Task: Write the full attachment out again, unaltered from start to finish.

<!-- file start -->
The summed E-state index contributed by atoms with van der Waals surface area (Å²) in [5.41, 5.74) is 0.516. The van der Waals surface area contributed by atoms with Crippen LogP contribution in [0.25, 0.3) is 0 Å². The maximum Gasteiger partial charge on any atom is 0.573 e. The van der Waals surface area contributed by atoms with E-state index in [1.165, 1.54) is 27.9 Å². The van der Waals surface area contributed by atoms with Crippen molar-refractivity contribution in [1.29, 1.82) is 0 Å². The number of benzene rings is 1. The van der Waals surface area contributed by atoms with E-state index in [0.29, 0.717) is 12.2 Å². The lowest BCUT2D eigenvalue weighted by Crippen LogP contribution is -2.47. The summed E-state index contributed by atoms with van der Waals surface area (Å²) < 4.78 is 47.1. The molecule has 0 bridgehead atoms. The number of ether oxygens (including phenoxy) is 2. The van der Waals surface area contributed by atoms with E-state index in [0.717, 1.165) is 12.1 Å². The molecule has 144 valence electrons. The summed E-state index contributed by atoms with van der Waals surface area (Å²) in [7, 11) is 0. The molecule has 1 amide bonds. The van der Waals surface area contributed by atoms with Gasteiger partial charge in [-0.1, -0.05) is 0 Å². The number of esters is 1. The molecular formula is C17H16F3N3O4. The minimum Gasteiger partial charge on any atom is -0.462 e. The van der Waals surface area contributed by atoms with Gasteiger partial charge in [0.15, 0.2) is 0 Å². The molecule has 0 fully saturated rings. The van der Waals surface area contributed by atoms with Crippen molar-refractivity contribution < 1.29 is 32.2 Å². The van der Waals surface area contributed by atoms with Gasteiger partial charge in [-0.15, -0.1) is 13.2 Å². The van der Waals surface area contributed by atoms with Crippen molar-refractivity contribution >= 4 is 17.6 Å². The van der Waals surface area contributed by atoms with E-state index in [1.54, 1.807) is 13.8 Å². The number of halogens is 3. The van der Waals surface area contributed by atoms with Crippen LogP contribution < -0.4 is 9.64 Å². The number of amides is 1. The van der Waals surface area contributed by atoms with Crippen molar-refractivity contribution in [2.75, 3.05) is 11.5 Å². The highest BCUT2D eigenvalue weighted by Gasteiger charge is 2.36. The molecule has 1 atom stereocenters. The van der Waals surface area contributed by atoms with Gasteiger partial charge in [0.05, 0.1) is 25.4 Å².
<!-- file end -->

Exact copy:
The summed E-state index contributed by atoms with van der Waals surface area (Å²) in [5.41, 5.74) is 0.516. The van der Waals surface area contributed by atoms with Crippen LogP contribution in [0.25, 0.3) is 0 Å². The maximum Gasteiger partial charge on any atom is 0.573 e. The van der Waals surface area contributed by atoms with E-state index in [1.165, 1.54) is 27.9 Å². The van der Waals surface area contributed by atoms with Crippen molar-refractivity contribution in [1.29, 1.82) is 0 Å². The number of benzene rings is 1. The van der Waals surface area contributed by atoms with E-state index in [0.29, 0.717) is 12.2 Å². The lowest BCUT2D eigenvalue weighted by Crippen LogP contribution is -2.47. The summed E-state index contributed by atoms with van der Waals surface area (Å²) < 4.78 is 47.1. The molecule has 0 bridgehead atoms. The number of ether oxygens (including phenoxy) is 2. The van der Waals surface area contributed by atoms with E-state index in [0.717, 1.165) is 12.1 Å². The molecule has 144 valence electrons. The summed E-state index contributed by atoms with van der Waals surface area (Å²) in [7, 11) is 0. The molecule has 1 amide bonds. The van der Waals surface area contributed by atoms with Gasteiger partial charge in [-0.1, -0.05) is 0 Å². The number of esters is 1. The molecular formula is C17H16F3N3O4. The minimum Gasteiger partial charge on any atom is -0.462 e. The van der Waals surface area contributed by atoms with Gasteiger partial charge in [0.15, 0.2) is 0 Å². The molecule has 0 fully saturated rings. The van der Waals surface area contributed by atoms with Crippen molar-refractivity contribution < 1.29 is 32.2 Å². The van der Waals surface area contributed by atoms with Gasteiger partial charge in [-0.15, -0.1) is 13.2 Å². The van der Waals surface area contributed by atoms with Crippen molar-refractivity contribution >= 4 is 17.6 Å². The van der Waals surface area contributed by atoms with E-state index in [1.54, 1.807) is 13.8 Å². The number of halogens is 3. The van der Waals surface area contributed by atoms with Crippen LogP contribution < -0.4 is 9.64 Å². The number of amides is 1. The van der Waals surface area contributed by atoms with Crippen molar-refractivity contribution in [2.75, 3.05) is 11.5 Å². The highest BCUT2D eigenvalue weighted by Gasteiger charge is 2.36. The molecule has 1 atom stereocenters. The van der Waals surface area contributed by atoms with Gasteiger partial charge in [0.05, 0.1) is 25.4 Å².